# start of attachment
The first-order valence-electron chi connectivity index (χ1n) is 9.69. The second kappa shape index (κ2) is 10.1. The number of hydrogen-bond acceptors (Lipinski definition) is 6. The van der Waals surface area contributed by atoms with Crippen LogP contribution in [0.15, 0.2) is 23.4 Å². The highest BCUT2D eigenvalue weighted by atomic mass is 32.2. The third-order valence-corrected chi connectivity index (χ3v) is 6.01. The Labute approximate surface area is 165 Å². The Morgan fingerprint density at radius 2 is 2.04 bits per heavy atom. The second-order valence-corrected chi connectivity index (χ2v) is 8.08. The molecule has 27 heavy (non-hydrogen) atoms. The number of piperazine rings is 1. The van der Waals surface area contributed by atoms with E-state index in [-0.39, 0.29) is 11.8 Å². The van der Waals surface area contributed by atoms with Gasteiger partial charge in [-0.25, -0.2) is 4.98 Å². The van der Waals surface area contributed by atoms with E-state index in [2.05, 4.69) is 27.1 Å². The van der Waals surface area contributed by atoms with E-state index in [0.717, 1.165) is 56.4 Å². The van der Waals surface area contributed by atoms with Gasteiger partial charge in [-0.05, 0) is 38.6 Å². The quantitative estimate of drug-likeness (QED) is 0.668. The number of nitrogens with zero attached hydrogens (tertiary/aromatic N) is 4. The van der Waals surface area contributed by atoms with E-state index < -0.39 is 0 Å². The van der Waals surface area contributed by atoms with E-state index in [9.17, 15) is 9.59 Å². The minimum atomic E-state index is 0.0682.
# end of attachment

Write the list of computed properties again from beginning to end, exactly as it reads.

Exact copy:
The first-order valence-electron chi connectivity index (χ1n) is 9.69. The second kappa shape index (κ2) is 10.1. The number of hydrogen-bond acceptors (Lipinski definition) is 6. The van der Waals surface area contributed by atoms with Crippen LogP contribution in [0.15, 0.2) is 23.4 Å². The highest BCUT2D eigenvalue weighted by atomic mass is 32.2. The third-order valence-corrected chi connectivity index (χ3v) is 6.01. The Labute approximate surface area is 165 Å². The Morgan fingerprint density at radius 2 is 2.04 bits per heavy atom. The second-order valence-corrected chi connectivity index (χ2v) is 8.08. The molecule has 27 heavy (non-hydrogen) atoms. The number of piperazine rings is 1. The van der Waals surface area contributed by atoms with E-state index in [-0.39, 0.29) is 11.8 Å². The van der Waals surface area contributed by atoms with Gasteiger partial charge in [-0.25, -0.2) is 4.98 Å². The van der Waals surface area contributed by atoms with E-state index in [2.05, 4.69) is 27.1 Å². The van der Waals surface area contributed by atoms with E-state index in [0.717, 1.165) is 56.4 Å². The van der Waals surface area contributed by atoms with Gasteiger partial charge in [-0.05, 0) is 38.6 Å². The quantitative estimate of drug-likeness (QED) is 0.668. The number of nitrogens with zero attached hydrogens (tertiary/aromatic N) is 4. The van der Waals surface area contributed by atoms with E-state index < -0.39 is 0 Å². The van der Waals surface area contributed by atoms with E-state index in [9.17, 15) is 9.59 Å². The minimum atomic E-state index is 0.0682.